John D. Rockefeller Sr., the famous oil tycoon and one of the wealthiest men who has ever lived, was once asked, “How much money is enough?” He replied, “Just a little more.” To be fair to Mr. Rockefeller, he was an incredible philanthropist and he faithfully tithed to his church, so one cannot use his quote, as many do, to depict him as greedy and heartless. It would not be inappropriate, however, to point out how this quote shows how created things can never offer final satisfaction. One can amass the largest fortune imaginable, but if one’s true love is the fortune itself, one will always be grasping for more.
Unsurprisingly, this is a biblical principle. We see people all around us—and maybe we were once one of them—who are never satisfied with what they own but always need more. but Scripture tells us infallibly that our minds do not deceive us when we conclude that those who love money will never have enough. As we read in Ecclesiastes 5:10, “He who loves money will not be satisfied with money.”
The Preacher calls this reality “vanity.” Often in Ecclesiastes, this term refers to that which escapes our understanding, and it is perplexing that many people remain discontent even when they can afford any comfort they desire. We could even broaden this and note that we have all worked hard for some kind of goal, achieved it, and then found that the prize—be it an academic degree, new job, or some other such thing—was not all that we had hoped it would be. The consternation this can bring begins to make sense only when we remember that we were made for eternity, that God has made us for Himself and that our hearts will be restless until they rest in Him, as Augustine once said (see also Eccl. 3:11).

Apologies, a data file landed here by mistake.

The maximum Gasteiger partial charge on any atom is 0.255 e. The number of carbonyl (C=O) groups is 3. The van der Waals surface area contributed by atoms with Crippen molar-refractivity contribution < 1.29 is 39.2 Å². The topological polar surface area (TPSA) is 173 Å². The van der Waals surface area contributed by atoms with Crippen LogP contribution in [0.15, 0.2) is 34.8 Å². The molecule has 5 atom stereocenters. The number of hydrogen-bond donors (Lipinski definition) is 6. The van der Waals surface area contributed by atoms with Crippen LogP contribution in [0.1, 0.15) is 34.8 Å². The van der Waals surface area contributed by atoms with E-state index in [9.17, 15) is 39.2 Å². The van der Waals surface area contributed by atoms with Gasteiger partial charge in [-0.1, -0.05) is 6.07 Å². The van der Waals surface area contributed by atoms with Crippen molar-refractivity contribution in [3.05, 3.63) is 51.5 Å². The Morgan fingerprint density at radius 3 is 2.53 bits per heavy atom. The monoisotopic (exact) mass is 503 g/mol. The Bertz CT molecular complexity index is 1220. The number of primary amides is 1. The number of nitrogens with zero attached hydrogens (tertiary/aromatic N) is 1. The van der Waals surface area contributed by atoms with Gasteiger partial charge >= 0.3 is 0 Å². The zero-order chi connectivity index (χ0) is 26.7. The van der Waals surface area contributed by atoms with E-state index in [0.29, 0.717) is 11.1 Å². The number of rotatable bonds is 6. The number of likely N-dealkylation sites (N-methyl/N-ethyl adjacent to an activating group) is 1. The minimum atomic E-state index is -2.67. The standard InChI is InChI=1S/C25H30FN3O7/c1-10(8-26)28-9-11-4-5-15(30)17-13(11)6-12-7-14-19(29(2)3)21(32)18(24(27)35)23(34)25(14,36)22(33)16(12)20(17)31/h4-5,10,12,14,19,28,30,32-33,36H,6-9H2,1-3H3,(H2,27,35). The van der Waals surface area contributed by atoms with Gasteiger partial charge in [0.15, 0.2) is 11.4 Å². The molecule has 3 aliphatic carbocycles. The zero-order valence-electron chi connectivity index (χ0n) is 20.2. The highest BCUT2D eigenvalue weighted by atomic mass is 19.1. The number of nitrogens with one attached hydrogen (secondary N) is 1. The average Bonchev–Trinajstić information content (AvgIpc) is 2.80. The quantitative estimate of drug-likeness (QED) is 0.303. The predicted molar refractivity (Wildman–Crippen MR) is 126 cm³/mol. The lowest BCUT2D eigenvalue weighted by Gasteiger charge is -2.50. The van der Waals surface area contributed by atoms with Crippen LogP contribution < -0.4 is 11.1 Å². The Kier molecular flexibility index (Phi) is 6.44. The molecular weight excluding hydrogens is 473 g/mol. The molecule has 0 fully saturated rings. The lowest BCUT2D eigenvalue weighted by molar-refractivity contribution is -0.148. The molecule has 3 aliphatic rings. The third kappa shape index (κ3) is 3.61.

By no means does the Bible view money negatively. One can be a true servant of God whether one has great wealth like Abraham or lives in poverty like John the Baptist. Yet the Bible does warn of the dangers associated with money. Paul’s warning that the love of money—not money in and of itself—is the root of all kinds of evil is well known (1 Tim. 6:10). But even those who amass a large fortune without making wealth an idol should know that riches bring with them their own peculiar complications. As wealth increases, so do the number of people who seek to devour it (Eccl. 5:11). Government aims to increase taxes on the wealthy. Many so-called friends show up, looking for a handout. The end result is that even the richest among us cannot enjoy all the fruit of their labor (v. 11).